4. Anti-endothelial cell antibody assay
The ACEA were detected using the method of Calos et al.9) with an ELISA. Cultured endothelial cells placed onto gelatin coated 96-well microtiter plates (Costar, Cambridge, MA, USA) at a concentration of 2×104 cells/well in complete medium. Cells reached a confluent monolayer in about 48 hr. Plates were washed twice with Hank’s Balanced Salt Solution (HBSS, Flow Labs., Irvine, Scotland, UK). After two times, washes with HBSS, 100ug of the test serum (diluted 1:100 with HBSS), were added to each well triplicate. The plates were incubated for 2 hr at room temperature and then washed with HBSS three times. One hundred microliters of peroxidase conjugated rabbit anti-human IgG (diluted 1:1000 with HBSS) were added to each well and incubated for 1 h at room temperature. Four time washes were then performed with HBSS. One hundred microliters of o-phenylenediamine dihydrochloride were added to each well and incubated for 15 min at room temperature. And then 100 μ l of 3M NaOH were added to each well. The plates were read at 405 nm in an ELISA leader.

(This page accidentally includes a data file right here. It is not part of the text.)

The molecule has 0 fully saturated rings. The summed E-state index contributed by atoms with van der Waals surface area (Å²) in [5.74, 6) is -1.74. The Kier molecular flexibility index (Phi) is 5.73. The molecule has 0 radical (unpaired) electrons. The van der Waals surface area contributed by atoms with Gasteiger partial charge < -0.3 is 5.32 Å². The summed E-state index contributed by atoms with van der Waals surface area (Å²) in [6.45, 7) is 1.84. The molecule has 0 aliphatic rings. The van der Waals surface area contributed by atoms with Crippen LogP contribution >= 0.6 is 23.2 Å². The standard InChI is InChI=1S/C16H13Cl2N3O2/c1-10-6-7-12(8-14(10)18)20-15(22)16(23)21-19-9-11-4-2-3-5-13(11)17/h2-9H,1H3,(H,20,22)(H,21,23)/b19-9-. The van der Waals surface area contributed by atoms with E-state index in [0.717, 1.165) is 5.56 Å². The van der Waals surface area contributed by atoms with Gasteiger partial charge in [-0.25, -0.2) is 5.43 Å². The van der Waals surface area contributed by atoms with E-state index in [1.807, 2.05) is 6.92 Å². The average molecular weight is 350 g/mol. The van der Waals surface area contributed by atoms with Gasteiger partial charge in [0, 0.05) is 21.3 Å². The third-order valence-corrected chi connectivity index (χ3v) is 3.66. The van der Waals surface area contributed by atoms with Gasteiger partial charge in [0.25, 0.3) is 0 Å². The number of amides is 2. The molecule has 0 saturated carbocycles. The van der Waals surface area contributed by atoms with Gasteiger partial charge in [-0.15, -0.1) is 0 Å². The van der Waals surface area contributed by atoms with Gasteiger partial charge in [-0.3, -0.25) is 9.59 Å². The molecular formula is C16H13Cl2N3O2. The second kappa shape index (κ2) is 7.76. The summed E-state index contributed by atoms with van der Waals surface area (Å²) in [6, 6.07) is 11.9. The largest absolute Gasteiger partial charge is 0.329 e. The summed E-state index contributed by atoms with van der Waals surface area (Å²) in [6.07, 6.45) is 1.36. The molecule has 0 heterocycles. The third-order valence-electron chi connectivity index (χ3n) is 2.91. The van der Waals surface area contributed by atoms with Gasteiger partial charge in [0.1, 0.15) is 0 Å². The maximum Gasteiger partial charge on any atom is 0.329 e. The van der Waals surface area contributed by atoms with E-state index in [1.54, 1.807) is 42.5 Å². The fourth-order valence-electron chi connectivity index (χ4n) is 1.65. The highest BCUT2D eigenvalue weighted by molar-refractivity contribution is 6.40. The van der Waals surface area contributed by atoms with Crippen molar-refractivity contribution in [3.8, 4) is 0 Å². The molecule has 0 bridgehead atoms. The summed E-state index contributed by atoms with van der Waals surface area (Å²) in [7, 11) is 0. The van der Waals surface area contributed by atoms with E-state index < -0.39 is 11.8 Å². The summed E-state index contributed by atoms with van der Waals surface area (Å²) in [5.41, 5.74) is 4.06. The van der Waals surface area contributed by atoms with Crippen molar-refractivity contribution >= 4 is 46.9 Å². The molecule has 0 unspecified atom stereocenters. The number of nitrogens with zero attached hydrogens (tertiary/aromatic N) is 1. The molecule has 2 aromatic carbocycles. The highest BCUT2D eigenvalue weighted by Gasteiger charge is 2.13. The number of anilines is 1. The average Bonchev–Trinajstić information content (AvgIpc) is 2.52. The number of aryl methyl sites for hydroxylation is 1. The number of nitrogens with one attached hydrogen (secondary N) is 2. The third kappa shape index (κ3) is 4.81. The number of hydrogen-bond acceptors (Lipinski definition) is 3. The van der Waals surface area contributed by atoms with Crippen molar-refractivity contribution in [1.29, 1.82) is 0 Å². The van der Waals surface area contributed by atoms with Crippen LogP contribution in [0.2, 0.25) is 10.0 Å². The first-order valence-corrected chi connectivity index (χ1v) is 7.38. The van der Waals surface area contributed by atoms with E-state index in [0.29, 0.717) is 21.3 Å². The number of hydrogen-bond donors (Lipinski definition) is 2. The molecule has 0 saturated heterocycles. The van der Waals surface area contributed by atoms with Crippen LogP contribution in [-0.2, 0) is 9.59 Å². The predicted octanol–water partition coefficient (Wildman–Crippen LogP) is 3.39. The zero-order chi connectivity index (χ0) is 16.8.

The amount (U/mL) bound of anti-human IgG of the positive control sera at the standard dilution of 1/50 was arbitrarily chosen as 100 U/mL endothelial cell activity. Positive control sera were run on each plate and test sample binding activity was expressed as a percentage of the positive reference sera. Values greater than three standard deviations above the mean value of 48 normal subjects were considered increased.
5. Statistical analysis
Mean values are reported ± SD. Nonparametric tests were used for the statistical analyses. The Wilcoxon rank sum test was used for an unpaired comparison between the two groups, and the Wilcoxon Sign Rank Test for comparison within the group. P < 0.05 was considered significant.
1. Anti-endothelial cell antibody titers in normal controls and dialysis patients
The AECA titer in patients with HD was higher than that in healthy controls (13.9 ± 5.0 vs. 4.8 ± 2.3 U/mL, p<0.01) (figure 1). In transplant recipients, AECA titers were 9.6 ± 7.6, 7.9 ± 3.9 and 11.9 ± 3.1 U/ml in recipients with HD, CAPD, and non-dialysis, respectively. This suggests that AECA titers were not affected by the dialysis modes (figure 2).
2. The AECA titers after kidney transplantation and recipients with acute rejection
The AECA titers at 1 week after the transplantation were significantly decreased as compared with pre-transplant titers (4.7 ± 3.6 U/mL vs. 10.6 ± 7.1, p<0.05) (Figure 3). In recipients without acute rejection episode, significant changes of AECA titers were not reported for following 2 months. Thus AECA titers at 2 months after the transplantation were similar to those at 1 week (5.0 ± 2.1 vs. 4.7 ± 3.6 U/mL) (figure 3).